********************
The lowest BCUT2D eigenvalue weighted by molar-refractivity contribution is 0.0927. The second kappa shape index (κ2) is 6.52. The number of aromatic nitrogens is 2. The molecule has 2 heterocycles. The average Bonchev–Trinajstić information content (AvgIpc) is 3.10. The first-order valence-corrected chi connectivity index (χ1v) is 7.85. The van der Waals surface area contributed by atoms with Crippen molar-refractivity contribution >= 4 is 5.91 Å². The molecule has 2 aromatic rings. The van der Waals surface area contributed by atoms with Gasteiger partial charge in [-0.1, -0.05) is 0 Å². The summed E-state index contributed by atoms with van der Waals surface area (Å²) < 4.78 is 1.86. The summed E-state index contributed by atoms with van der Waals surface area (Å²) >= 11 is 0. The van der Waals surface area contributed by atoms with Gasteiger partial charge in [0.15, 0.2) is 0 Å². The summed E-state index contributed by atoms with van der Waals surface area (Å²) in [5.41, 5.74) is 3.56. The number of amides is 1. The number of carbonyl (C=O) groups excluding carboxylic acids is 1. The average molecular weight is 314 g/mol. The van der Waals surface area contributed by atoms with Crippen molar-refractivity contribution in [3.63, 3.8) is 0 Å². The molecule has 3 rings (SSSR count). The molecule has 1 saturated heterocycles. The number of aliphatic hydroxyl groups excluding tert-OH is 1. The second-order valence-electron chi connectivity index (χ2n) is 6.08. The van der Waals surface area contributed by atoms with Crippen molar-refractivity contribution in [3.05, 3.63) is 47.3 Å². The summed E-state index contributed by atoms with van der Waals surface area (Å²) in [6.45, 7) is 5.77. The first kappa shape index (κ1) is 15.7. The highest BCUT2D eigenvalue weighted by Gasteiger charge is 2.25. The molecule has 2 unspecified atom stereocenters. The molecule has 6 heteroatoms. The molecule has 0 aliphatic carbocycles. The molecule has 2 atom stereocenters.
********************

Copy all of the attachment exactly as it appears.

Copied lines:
The lowest BCUT2D eigenvalue weighted by molar-refractivity contribution is 0.0927. The second kappa shape index (κ2) is 6.52. The number of aromatic nitrogens is 2. The molecule has 2 heterocycles. The average Bonchev–Trinajstić information content (AvgIpc) is 3.10. The first-order valence-corrected chi connectivity index (χ1v) is 7.85. The van der Waals surface area contributed by atoms with Crippen molar-refractivity contribution >= 4 is 5.91 Å². The molecule has 2 aromatic rings. The van der Waals surface area contributed by atoms with Gasteiger partial charge in [-0.1, -0.05) is 0 Å². The summed E-state index contributed by atoms with van der Waals surface area (Å²) < 4.78 is 1.86. The summed E-state index contributed by atoms with van der Waals surface area (Å²) >= 11 is 0. The van der Waals surface area contributed by atoms with Gasteiger partial charge in [0.15, 0.2) is 0 Å². The summed E-state index contributed by atoms with van der Waals surface area (Å²) in [5.41, 5.74) is 3.56. The number of amides is 1. The number of carbonyl (C=O) groups excluding carboxylic acids is 1. The average molecular weight is 314 g/mol. The van der Waals surface area contributed by atoms with Crippen molar-refractivity contribution in [3.63, 3.8) is 0 Å². The molecule has 3 rings (SSSR count). The molecule has 1 saturated heterocycles. The number of aliphatic hydroxyl groups excluding tert-OH is 1. The second-order valence-electron chi connectivity index (χ2n) is 6.08. The van der Waals surface area contributed by atoms with Crippen molar-refractivity contribution in [3.05, 3.63) is 47.3 Å². The summed E-state index contributed by atoms with van der Waals surface area (Å²) in [6.45, 7) is 5.77. The first kappa shape index (κ1) is 15.7. The highest BCUT2D eigenvalue weighted by Gasteiger charge is 2.25. The molecule has 2 unspecified atom stereocenters. The molecule has 6 heteroatoms. The molecule has 0 aliphatic carbocycles. The molecule has 2 atom stereocenters.